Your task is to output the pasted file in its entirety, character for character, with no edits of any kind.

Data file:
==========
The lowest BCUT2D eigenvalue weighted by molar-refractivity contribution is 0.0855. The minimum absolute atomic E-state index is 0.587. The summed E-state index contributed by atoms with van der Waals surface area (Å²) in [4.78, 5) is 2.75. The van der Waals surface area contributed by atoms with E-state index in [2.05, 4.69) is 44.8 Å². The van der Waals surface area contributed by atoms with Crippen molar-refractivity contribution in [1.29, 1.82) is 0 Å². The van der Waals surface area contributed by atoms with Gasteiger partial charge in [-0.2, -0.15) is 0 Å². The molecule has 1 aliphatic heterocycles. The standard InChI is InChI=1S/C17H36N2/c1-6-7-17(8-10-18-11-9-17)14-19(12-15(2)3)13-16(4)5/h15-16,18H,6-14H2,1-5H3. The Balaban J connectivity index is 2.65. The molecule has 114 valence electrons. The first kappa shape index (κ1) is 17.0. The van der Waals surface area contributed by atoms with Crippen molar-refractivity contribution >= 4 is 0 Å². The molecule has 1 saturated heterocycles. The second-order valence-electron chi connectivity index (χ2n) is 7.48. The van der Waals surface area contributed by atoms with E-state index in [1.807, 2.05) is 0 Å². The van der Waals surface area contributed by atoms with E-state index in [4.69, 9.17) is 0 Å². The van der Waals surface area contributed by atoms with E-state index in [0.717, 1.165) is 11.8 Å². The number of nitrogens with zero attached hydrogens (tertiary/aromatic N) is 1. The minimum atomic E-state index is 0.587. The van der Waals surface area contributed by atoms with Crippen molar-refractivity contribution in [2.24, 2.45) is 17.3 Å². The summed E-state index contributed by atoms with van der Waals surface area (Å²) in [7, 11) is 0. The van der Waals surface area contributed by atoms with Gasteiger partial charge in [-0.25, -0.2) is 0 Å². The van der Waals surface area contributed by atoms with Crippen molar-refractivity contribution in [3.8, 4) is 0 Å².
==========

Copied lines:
The lowest BCUT2D eigenvalue weighted by molar-refractivity contribution is 0.0855. The minimum absolute atomic E-state index is 0.587. The summed E-state index contributed by atoms with van der Waals surface area (Å²) in [4.78, 5) is 2.75. The van der Waals surface area contributed by atoms with E-state index in [2.05, 4.69) is 44.8 Å². The van der Waals surface area contributed by atoms with Crippen molar-refractivity contribution in [1.29, 1.82) is 0 Å². The van der Waals surface area contributed by atoms with Gasteiger partial charge in [-0.2, -0.15) is 0 Å². The molecule has 1 aliphatic heterocycles. The standard InChI is InChI=1S/C17H36N2/c1-6-7-17(8-10-18-11-9-17)14-19(12-15(2)3)13-16(4)5/h15-16,18H,6-14H2,1-5H3. The Balaban J connectivity index is 2.65. The molecule has 114 valence electrons. The first kappa shape index (κ1) is 17.0. The van der Waals surface area contributed by atoms with Crippen molar-refractivity contribution >= 4 is 0 Å². The molecule has 1 saturated heterocycles. The second-order valence-electron chi connectivity index (χ2n) is 7.48. The van der Waals surface area contributed by atoms with E-state index in [1.807, 2.05) is 0 Å². The van der Waals surface area contributed by atoms with E-state index in [4.69, 9.17) is 0 Å². The van der Waals surface area contributed by atoms with E-state index in [0.717, 1.165) is 11.8 Å². The number of nitrogens with zero attached hydrogens (tertiary/aromatic N) is 1. The minimum atomic E-state index is 0.587. The van der Waals surface area contributed by atoms with Crippen molar-refractivity contribution in [2.24, 2.45) is 17.3 Å². The summed E-state index contributed by atoms with van der Waals surface area (Å²) in [7, 11) is 0. The van der Waals surface area contributed by atoms with Gasteiger partial charge in [-0.25, -0.2) is 0 Å². The van der Waals surface area contributed by atoms with Crippen molar-refractivity contribution in [3.8, 4) is 0 Å².